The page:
Coming from opposite ends of the spectrum, as far as their home communities, Beriss and Schreiber agreed that the MJO community provides a safe and welcoming environment in which students can openly discuss personal or communal issues.

MJO is one of the college’s two Jewish student organizations that convenes in Macalester’s cultural house on campus. The interdenominational group plans events surrounding the Jewish holidays as well as cultural, volunteer and entertainment activities. Although they lack the Hebrew House they once had many years ago, Beriss applauds the effort by the group to mediate itself rather than having an adult run the show.

“I feel like I have a real voice in the community itself, and it’s not just led by the adults in the room — the students get a real say in what we do and what we want,” Beriss says.

This self-advocacy has allowed them to openly discuss issues members feel strongly about. And Beriss believes this practice could be extended to include other groups on campus.

“I think MJO could stand to have a conversation with J Street,” she comments. “I don’t think we’ve really had many conversations about politics and the Israel-Palestine debate.”

Schreiber adds that because of the nature of the group on campus and Judaism in society, MJO tends to focus on different subjects than do other religious groups on campus.

“Whereas the [Macalester] Christian Fellowship may gather to sing hymnals or read bible passages, one of the major things about MJO is that because we are minority group, the dialogue that we focus on tends to be focused on the identity complex, rather than practicing traditions or studying scripture,” Schreiber explains.

And she points out that despite the MJO’s presence on campus, not all Jews at Macalester identify with the group.

“I think there is a problem because people think that we represent the Jewish opinion on campus. We do not. MJO is not at all indicative of all Macalester Jews,” she says.

Louis Hunter (Photo: Courtesy of Hunter/Facebook)

Louis Hunter, a Mac senior from Seattle, hopes the group can continue the legacy of offering safe spaces for Jews to convene, but that intragroup issues must be addressed in order to build a stronger organization.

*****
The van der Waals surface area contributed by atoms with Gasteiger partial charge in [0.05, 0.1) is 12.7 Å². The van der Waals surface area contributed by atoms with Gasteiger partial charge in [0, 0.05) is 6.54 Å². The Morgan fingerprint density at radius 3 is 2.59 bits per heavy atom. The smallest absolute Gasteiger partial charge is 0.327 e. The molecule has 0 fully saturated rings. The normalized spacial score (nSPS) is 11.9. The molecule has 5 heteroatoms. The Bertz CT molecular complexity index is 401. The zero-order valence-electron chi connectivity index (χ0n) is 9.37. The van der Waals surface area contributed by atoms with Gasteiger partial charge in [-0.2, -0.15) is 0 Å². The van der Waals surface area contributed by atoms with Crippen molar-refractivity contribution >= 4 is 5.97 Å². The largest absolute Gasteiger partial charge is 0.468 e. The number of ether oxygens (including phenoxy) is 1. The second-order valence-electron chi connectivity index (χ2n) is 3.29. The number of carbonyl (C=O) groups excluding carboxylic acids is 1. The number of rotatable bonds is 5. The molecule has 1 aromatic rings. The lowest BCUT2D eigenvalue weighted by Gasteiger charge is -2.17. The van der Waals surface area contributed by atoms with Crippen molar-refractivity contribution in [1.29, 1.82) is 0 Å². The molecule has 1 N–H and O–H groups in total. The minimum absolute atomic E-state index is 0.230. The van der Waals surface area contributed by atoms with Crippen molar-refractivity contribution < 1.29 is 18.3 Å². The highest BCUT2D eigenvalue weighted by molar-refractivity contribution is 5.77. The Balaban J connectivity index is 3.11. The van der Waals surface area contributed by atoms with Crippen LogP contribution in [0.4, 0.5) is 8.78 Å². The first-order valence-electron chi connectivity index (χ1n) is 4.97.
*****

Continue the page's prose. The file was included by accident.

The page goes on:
“It seems like we have sort of have a legitimacy problem because of inconsistent elections of officers,” comments Hunter. “Our leadership officers were groomed by our previous leaders and some people started getting pissed off about that.”

Hunter also said there should be more effort by MJO to go forth in the community and take tangible action towards helping others.

“We would do well to be less sedentary. I personally would like to see more human rights-oriented advocacy that MJO could do,” he remarks. “I just feel like actions speaks louder than words.”

With the retirement of its former Jewish chaplain, Rabbi Barry Cytron, Macalester will be welcoming Rabbi Emma Kippley-Ogman, former assistant rabbi at Beth Jacob Congregation, as its new Jewish chaplain.

Hunter, who will be graduating next spring, says Kippley-Ogman is exactly the type of chaplain Jews at Macalester need for the future:

“I think she will be able to help to both process all the anger and confusion a lot of us are feeling about the world we live in today. I have not been able to asses it quite yet, but I have faith she will help channel us into positive outlets.”


Maxwell Kent is the Jewish World’s editorial intern this summer. He will be a sophomore at Macalester College.

(American Jewish World, 6.30.17)